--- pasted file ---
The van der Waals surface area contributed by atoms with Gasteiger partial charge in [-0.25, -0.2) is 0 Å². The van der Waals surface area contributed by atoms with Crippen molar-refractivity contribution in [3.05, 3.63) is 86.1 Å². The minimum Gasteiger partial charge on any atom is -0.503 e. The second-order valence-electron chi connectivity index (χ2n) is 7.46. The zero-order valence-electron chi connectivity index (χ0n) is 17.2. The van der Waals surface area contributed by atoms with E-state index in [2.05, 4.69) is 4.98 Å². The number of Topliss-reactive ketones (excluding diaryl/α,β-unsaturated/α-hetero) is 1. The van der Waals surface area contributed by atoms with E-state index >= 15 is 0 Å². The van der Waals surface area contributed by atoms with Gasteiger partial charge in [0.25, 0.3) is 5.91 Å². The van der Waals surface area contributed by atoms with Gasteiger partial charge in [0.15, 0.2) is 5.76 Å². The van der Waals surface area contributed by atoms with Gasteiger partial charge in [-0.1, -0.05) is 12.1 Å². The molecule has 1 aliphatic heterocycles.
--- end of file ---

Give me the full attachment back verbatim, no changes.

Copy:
The van der Waals surface area contributed by atoms with Gasteiger partial charge in [-0.25, -0.2) is 0 Å². The van der Waals surface area contributed by atoms with Crippen molar-refractivity contribution in [3.05, 3.63) is 86.1 Å². The minimum Gasteiger partial charge on any atom is -0.503 e. The second-order valence-electron chi connectivity index (χ2n) is 7.46. The zero-order valence-electron chi connectivity index (χ0n) is 17.2. The van der Waals surface area contributed by atoms with E-state index in [2.05, 4.69) is 4.98 Å². The number of Topliss-reactive ketones (excluding diaryl/α,β-unsaturated/α-hetero) is 1. The van der Waals surface area contributed by atoms with E-state index >= 15 is 0 Å². The van der Waals surface area contributed by atoms with Gasteiger partial charge in [0.25, 0.3) is 5.91 Å². The van der Waals surface area contributed by atoms with Gasteiger partial charge in [0.15, 0.2) is 5.76 Å². The van der Waals surface area contributed by atoms with Gasteiger partial charge in [-0.1, -0.05) is 12.1 Å². The molecule has 1 aliphatic heterocycles.